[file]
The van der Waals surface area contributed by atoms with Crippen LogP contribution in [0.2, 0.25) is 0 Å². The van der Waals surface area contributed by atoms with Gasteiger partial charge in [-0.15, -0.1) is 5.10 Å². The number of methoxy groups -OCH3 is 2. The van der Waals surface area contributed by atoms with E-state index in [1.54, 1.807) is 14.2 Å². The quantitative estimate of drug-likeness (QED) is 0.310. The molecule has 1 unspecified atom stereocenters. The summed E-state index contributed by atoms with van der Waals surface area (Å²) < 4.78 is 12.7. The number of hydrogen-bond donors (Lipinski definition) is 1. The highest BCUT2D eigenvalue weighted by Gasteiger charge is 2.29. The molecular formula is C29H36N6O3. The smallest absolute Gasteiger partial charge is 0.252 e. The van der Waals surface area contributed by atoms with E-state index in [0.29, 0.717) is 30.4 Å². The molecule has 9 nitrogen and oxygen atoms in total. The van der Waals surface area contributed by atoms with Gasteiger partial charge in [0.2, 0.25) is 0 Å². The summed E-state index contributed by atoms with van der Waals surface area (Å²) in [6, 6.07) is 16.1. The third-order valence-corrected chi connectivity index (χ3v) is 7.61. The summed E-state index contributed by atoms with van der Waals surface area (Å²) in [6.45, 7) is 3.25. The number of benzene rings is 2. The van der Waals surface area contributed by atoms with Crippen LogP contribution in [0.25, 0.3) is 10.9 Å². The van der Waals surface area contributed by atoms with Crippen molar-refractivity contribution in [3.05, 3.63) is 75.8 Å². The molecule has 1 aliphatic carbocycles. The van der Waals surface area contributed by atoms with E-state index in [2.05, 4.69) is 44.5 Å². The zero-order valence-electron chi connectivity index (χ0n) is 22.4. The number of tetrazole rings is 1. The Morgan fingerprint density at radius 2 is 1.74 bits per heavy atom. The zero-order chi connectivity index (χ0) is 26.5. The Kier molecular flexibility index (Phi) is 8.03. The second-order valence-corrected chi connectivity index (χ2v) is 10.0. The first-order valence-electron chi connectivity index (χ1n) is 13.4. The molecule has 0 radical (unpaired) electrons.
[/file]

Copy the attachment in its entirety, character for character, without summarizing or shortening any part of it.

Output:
The van der Waals surface area contributed by atoms with Crippen LogP contribution in [0.2, 0.25) is 0 Å². The van der Waals surface area contributed by atoms with Gasteiger partial charge in [-0.15, -0.1) is 5.10 Å². The number of methoxy groups -OCH3 is 2. The van der Waals surface area contributed by atoms with E-state index in [1.54, 1.807) is 14.2 Å². The quantitative estimate of drug-likeness (QED) is 0.310. The molecule has 1 unspecified atom stereocenters. The summed E-state index contributed by atoms with van der Waals surface area (Å²) < 4.78 is 12.7. The number of hydrogen-bond donors (Lipinski definition) is 1. The highest BCUT2D eigenvalue weighted by Gasteiger charge is 2.29. The molecular formula is C29H36N6O3. The smallest absolute Gasteiger partial charge is 0.252 e. The van der Waals surface area contributed by atoms with E-state index in [0.29, 0.717) is 30.4 Å². The molecule has 9 nitrogen and oxygen atoms in total. The van der Waals surface area contributed by atoms with Gasteiger partial charge in [0.2, 0.25) is 0 Å². The summed E-state index contributed by atoms with van der Waals surface area (Å²) in [6, 6.07) is 16.1. The third-order valence-corrected chi connectivity index (χ3v) is 7.61. The summed E-state index contributed by atoms with van der Waals surface area (Å²) in [6.45, 7) is 3.25. The number of benzene rings is 2. The van der Waals surface area contributed by atoms with Crippen LogP contribution in [0.25, 0.3) is 10.9 Å². The van der Waals surface area contributed by atoms with Crippen molar-refractivity contribution in [3.05, 3.63) is 75.8 Å². The molecule has 1 aliphatic carbocycles. The van der Waals surface area contributed by atoms with E-state index in [2.05, 4.69) is 44.5 Å². The zero-order valence-electron chi connectivity index (χ0n) is 22.4. The number of tetrazole rings is 1. The Morgan fingerprint density at radius 2 is 1.74 bits per heavy atom. The zero-order chi connectivity index (χ0) is 26.5. The Kier molecular flexibility index (Phi) is 8.03. The second-order valence-corrected chi connectivity index (χ2v) is 10.0. The first-order valence-electron chi connectivity index (χ1n) is 13.4. The molecule has 0 radical (unpaired) electrons.